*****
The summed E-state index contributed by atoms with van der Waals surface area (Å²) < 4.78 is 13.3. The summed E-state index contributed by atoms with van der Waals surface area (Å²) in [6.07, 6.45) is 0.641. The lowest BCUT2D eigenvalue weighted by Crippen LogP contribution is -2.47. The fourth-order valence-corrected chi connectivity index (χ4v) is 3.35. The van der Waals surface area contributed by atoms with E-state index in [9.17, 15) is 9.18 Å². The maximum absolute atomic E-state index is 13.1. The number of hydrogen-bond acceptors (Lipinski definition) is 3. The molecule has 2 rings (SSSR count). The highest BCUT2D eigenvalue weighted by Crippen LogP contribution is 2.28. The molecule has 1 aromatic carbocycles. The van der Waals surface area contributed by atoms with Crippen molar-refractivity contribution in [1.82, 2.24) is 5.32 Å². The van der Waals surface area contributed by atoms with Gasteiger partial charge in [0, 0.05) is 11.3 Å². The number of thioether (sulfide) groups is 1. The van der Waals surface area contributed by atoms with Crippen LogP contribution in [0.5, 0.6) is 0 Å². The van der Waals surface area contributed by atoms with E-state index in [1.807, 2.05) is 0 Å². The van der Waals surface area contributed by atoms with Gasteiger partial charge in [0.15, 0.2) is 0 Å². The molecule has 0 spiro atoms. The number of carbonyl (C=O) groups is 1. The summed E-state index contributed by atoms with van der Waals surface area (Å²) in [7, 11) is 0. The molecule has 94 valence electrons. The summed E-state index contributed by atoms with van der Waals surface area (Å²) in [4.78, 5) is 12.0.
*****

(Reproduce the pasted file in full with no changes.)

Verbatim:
The summed E-state index contributed by atoms with van der Waals surface area (Å²) < 4.78 is 13.3. The summed E-state index contributed by atoms with van der Waals surface area (Å²) in [6.07, 6.45) is 0.641. The lowest BCUT2D eigenvalue weighted by Crippen LogP contribution is -2.47. The fourth-order valence-corrected chi connectivity index (χ4v) is 3.35. The van der Waals surface area contributed by atoms with E-state index in [9.17, 15) is 9.18 Å². The maximum absolute atomic E-state index is 13.1. The number of hydrogen-bond acceptors (Lipinski definition) is 3. The molecule has 2 rings (SSSR count). The highest BCUT2D eigenvalue weighted by Crippen LogP contribution is 2.28. The molecule has 1 aromatic carbocycles. The van der Waals surface area contributed by atoms with Crippen molar-refractivity contribution in [1.82, 2.24) is 5.32 Å². The van der Waals surface area contributed by atoms with Gasteiger partial charge in [0, 0.05) is 11.3 Å². The number of thioether (sulfide) groups is 1. The van der Waals surface area contributed by atoms with Crippen LogP contribution in [0.5, 0.6) is 0 Å². The van der Waals surface area contributed by atoms with E-state index in [1.807, 2.05) is 0 Å². The van der Waals surface area contributed by atoms with Gasteiger partial charge in [0.15, 0.2) is 0 Å². The molecule has 0 spiro atoms. The number of carbonyl (C=O) groups is 1. The summed E-state index contributed by atoms with van der Waals surface area (Å²) in [7, 11) is 0. The molecule has 94 valence electrons. The summed E-state index contributed by atoms with van der Waals surface area (Å²) in [4.78, 5) is 12.0.